Eskom has confirmed a new load-shedding stage roster going into the weekend and let’s hope there are no surprises. The power utility issued a…
Stealthy death-dealer Ezio Auditore takes his noble crusade to the 16th Century Ottoman Empire with the release of Ubisoft’s latest Assassin’s Creed game — his last appearance as the trilogy comes to an end.
In a blend of historical truth and narrative fiction, Assassin’s Creed: Revelations traces Auditore’s exploits in thwarting an age-old grab for global domination reaching into modern times. “Revelations” is the fourth installment in a franchise that has sold more than 31-million copies since it launched four years ago. The game is the third and last centred on Auditore.
“This is the finale of the Ezio trilogy, and Altair from the first Assassin’s Creed also makes an appearance,” said Ubisoft senior vice president of sales and marketing Tony Key. “Anyone who has played any of the four games should think about ‘Revelations’ as tying up the stories of both characters.”
Ubisoft boasted logging more pre-orders for “Revelations” than for any other title that the French video game titan has released.
“We have lots of great twists in the story and Ezio has new moves because he is a master assassin now,” Key said. “There are new villains in a new city, Constantinople.”
Auditore was a brash young Italian who turned to his family’s assassin heritage after a tragic betrayal in his first video game appearance. He is bearded and graying in “Revelations,” with some in-game dialogue marveling at a man his age scaling buildings, leaping from rooftops and engaging in other assassin acrobatics.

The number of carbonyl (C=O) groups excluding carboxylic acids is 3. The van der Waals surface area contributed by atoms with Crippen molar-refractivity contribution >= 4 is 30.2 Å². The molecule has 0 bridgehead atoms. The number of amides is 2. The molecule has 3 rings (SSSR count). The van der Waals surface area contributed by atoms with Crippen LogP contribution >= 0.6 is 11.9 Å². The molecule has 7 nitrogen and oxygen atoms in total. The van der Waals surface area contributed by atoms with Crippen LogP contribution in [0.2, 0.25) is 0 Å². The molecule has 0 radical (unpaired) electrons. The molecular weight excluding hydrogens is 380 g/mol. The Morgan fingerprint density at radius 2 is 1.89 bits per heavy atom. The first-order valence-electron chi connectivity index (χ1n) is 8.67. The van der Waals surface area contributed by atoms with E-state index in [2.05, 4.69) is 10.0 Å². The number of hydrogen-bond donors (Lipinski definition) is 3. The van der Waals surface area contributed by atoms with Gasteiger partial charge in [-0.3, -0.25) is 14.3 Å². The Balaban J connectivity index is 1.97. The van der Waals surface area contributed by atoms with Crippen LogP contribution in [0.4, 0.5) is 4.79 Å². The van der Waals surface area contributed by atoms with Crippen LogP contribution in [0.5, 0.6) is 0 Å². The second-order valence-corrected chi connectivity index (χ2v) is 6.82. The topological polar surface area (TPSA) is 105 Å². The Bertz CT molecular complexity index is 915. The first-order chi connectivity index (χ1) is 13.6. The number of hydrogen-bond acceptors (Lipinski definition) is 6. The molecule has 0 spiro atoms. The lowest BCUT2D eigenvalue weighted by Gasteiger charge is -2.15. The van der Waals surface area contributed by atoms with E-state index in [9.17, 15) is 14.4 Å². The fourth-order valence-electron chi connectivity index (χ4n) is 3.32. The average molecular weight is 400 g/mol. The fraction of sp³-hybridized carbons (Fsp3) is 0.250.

A hallmark of the franchise has been “historical fiction” that blends rich details from past centuries with fantasy characters locked in a battle between assassins and Templars hunting for a mysterious orb of great power.
“If it didn’t have a mature rating, it would most likely be used in schools,” said Key about the real-world history richly woven into the Assassin’s franchise.
Game play is set in the context of genetic memories relived by a modern-day descendent of a legendary line of assassins that includes Altair and Auditore. Ubisoft plans annual releases of installments in the Assassin’s franchise, which has grown to include novels, comic books, Facebook games, and short films.
“We have studios all over the world contributing,” Key said. “There is constantly someone working on Assassin’s Creed games, whether this one, the next one or the one after that.”
Ubisoft signed high-profile athletes such as US mixed martial arts champion Jay Dee “B.J.” Penn to promote “Revelations” in advertisements featuring their professional records alongside their stats in the video game.
“I pride myself on the work I’ve put in to become one of the best fighters in mixed martial arts,” said Penn, who has built a reputation for taking on challengers from any weight class. “A legend like Ezio uses a number of calculated attacks to overcome his enemies,” he said, referring to the “Revelations” character.
Revelations was priced at $60 for its North America release, with versions of the video game tailored for Xbox 360 or PlayStation 3 video game consoles.